EDMOND — Doug Divelblist was a volunteer marshal for Ryder Cups at Valhalla in 2008 and Medinah in 2012.
Bill Kreilick has worked 20 PGA Tour events, including the 2006 U.S. Open at Winged Foot.
Ken Crowell, of Tulsa, worked the monster 18th hole leaderboard at the 2006 PGA at Southern Hills.
Divelblist, Kreilick and Crowell are among 2,100 volunteers who have signed up to work next week at the U.S. Senior Open at Oak Tree National.
“One thing we always stress is we’re super thankful for each and every volunteer,” said Brianne Miller, U.S. Senior Open championship manager. “Without all these volunteers we truly could not put on this event.”
Eighty percent of the volunteers are local, including Tulsa golf advocates who have worked majors at Southern Hills.
But 20 percent of U.S. Senior Open volunteers, representing 31 different states, will travel to Oklahoma this weekend.
“A lot of them take their vacations just to be a part of this,” Miller said. “Some are retired. Many of those 200 to 250 people from across the country just really like golf.”
Volunteers are the lifeblood of any PGA event. For majors like the U.S. Senior Open, twice as many volunteers are needed.
Of the 140,000 fans projected to attend the seven-day event that starts with practice rounds on Monday, Tuesday and Wednesday, approximately one in seven will be a volunteer.
“We’ve had a great response,” Miller said. “People in Oklahoma aren’t just nice, they’re genuinely friendly. We have no doubts these volunteers will represent this championship very well. I can tell they’re the type of volunteers that won’t let you down.”
A time-proven recruiting formula begins more than two years before a major championship. Miller starts the process by contacting local golf associations. The next step is conferring with volunteer groups in the area.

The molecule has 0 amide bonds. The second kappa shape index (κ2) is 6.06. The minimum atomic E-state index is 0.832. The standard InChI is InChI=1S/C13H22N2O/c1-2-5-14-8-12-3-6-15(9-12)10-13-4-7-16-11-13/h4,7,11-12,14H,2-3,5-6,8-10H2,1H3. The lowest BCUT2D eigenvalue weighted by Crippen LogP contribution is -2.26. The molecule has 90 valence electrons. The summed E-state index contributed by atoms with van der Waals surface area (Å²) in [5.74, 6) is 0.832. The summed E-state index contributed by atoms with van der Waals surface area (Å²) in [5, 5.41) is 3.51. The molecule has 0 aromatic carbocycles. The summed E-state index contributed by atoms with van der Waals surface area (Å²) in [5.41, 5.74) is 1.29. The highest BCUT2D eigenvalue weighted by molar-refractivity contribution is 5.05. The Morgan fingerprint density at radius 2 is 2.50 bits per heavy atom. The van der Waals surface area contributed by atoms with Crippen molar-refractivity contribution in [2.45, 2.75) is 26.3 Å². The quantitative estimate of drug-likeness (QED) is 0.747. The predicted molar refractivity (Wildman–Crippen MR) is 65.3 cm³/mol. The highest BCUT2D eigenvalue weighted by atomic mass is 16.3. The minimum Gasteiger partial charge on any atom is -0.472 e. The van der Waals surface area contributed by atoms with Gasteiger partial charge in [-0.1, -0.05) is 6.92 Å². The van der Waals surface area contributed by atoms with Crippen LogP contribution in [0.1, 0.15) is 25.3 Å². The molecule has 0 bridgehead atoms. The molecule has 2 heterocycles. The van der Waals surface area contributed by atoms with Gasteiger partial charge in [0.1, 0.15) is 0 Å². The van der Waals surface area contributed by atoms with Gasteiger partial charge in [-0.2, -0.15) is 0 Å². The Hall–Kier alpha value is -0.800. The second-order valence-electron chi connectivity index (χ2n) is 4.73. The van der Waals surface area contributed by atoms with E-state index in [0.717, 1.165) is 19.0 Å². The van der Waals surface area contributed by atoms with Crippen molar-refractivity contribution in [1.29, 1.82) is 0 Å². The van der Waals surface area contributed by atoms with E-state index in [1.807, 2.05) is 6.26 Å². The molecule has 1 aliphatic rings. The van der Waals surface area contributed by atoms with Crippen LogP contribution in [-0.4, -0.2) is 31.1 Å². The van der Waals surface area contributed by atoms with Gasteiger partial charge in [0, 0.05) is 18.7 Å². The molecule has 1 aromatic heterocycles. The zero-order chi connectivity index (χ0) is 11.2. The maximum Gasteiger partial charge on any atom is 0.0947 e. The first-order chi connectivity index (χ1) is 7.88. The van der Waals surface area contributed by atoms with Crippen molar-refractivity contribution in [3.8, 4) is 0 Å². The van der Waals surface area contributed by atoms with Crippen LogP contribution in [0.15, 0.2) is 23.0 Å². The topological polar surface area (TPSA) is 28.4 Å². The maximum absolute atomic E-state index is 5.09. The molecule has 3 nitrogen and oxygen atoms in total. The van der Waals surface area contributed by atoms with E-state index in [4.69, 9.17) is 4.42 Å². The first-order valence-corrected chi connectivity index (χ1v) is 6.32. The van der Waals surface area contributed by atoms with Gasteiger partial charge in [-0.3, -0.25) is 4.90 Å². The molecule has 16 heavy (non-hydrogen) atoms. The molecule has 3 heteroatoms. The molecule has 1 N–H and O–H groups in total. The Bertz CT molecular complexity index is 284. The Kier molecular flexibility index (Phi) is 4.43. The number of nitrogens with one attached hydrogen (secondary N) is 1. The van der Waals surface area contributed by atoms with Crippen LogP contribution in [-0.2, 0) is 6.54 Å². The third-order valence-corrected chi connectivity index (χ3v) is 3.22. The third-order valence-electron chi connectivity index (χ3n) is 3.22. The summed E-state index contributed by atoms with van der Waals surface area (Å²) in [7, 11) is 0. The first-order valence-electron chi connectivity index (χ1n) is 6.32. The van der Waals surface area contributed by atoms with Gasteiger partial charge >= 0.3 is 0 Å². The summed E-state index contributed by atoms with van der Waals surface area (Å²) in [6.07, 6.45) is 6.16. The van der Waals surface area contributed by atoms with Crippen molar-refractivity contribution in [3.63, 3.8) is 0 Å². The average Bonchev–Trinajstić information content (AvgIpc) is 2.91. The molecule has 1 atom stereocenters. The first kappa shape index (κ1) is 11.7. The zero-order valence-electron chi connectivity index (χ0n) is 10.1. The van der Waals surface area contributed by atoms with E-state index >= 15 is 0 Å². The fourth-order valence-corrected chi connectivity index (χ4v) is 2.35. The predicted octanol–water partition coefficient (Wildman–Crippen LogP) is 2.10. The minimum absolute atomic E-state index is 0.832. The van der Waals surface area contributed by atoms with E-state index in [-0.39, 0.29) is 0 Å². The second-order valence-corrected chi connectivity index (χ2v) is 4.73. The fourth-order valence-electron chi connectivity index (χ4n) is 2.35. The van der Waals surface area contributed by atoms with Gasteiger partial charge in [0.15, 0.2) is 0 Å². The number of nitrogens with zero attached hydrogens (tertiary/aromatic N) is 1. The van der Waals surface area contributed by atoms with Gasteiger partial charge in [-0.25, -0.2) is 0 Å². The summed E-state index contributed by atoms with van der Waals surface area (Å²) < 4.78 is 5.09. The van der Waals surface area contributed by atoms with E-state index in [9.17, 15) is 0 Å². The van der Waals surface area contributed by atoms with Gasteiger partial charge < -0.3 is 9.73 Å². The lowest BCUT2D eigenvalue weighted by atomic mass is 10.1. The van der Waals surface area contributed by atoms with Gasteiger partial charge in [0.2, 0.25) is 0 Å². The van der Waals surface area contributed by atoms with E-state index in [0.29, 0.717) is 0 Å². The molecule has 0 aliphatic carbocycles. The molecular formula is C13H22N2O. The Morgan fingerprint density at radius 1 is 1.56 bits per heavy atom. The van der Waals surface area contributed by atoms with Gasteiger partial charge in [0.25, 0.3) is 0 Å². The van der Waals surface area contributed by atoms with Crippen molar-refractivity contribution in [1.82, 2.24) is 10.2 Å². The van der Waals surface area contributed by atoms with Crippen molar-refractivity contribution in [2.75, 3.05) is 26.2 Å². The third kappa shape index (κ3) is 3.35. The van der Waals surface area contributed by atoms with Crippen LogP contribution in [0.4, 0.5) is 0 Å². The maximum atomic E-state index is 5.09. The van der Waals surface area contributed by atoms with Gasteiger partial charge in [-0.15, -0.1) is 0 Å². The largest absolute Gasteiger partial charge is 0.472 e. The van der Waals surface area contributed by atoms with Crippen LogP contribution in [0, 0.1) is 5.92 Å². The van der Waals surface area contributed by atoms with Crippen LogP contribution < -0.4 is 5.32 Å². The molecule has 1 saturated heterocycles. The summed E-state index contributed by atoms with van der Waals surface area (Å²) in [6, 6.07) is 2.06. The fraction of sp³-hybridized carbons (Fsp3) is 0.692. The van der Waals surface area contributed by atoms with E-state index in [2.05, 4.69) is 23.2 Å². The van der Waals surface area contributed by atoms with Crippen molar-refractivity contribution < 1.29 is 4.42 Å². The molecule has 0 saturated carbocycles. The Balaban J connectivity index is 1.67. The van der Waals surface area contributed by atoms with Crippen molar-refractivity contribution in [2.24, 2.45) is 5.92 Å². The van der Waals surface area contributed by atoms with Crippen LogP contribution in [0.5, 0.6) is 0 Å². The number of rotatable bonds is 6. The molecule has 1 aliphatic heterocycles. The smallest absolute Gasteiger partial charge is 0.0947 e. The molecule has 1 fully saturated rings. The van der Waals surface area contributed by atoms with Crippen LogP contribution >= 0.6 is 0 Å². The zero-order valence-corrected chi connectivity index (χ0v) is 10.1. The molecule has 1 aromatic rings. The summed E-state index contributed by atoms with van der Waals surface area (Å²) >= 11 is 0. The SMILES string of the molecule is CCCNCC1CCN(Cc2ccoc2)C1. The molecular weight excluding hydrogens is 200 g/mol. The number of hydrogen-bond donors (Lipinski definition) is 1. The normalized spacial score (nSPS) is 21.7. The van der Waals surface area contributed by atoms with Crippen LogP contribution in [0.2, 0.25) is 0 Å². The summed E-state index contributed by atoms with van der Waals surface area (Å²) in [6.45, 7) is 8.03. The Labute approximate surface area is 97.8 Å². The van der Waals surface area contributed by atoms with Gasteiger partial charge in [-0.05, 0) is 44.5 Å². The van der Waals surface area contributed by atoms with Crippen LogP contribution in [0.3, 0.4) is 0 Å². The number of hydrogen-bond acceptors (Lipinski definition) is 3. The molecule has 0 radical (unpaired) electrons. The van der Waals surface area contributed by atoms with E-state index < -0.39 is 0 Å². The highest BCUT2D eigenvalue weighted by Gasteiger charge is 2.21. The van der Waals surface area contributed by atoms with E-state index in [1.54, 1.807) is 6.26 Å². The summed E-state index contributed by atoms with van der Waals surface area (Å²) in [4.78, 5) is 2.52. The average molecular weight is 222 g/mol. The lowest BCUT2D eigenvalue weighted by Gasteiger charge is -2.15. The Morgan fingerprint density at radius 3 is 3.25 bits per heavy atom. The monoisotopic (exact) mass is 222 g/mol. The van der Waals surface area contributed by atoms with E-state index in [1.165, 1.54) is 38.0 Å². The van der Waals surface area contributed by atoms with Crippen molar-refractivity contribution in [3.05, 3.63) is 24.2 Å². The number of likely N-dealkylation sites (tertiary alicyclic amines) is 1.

In Oklahoma City, hundreds have volunteered to work the annual Women’s College World Series or the Big 12 baseball tournament. Others have worked NCAA events like the recent wrestling national championships at Chesapeake Arena.
“There are a lot of volunteers to pull from in this area,” Miller said. “A lot of them have worked tournaments at Southern Hills in Tulsa or Gaillardia. The USGA also helps us recruit through their data bases.”
Placed on one of 15 committees, each volunteer receives one championship golf shirt, a championship windbreaker, a championship ball cap or visor, a water bottle and a credential valid for all seven days. During their shifts, volunteers are provided snacks, meals and beverages.
Miller sometimes hears complaints that volunteers are required to purchase a $125 all-session ticket.
“Honestly, the cost of the volunteer package basically is the cost for the uniform we put them in,” Miller said. “We also throw a free party with complimentary food and beverages before the championship and they also get a merchandise discount.”
Volunteers who complete a minimum four shifts — 16 hours total — are eligible to play a round of golf on the course that will determine the champion of the 35th U.S. Senior Open.
“We were very fortunate Oak Tree National was willing to include that for volunteers who meet their obligations,” Miller said. “After the tournament they’ll receive a letter that will tell them how they can sign up. It’s definitely a perk. There are not a lot of people that get to play a course like Oak Tree National.”
Limited volunteer opportunities are still available for anyone who signs up before Monday’s first practice round (to sign up, go to www.2014ussenioropen.com and click the volunteer tab). The two biggest needs are access control and admissions will-call.
Miller and her staff have been rounding up volunteers for nearly two years.
“We’re in pretty good shape,” Miller said. “With so much going on here in Oklahoma City like the Thunder and the Women’s College World Series, some people needed to check their schedules before they committed.”
Miller, 28, doesn’t have a permanent home address. She moved to Oklahoma in September and has lived in an Edmond apartment for the past 10 months.
She spent the previous 12 months in Omaha, which hosted the 2013 U.S. Senior Open. After the tournament ends next week at Oak Tree, later this summer she’ll relocate to Sacramento, host of the 2015 U.S. Senior Open. Her boyfriend lives in California. Her family lives in Seattle.
“It’s a job that requires you to be on the road a lot, but it’s exciting to see different places around the country and experience different cultures,” Miller said. “You meet a lot of great people, some who are involved every year. After putting so much time into it it’s always exciting when the tournament finally gets underway.”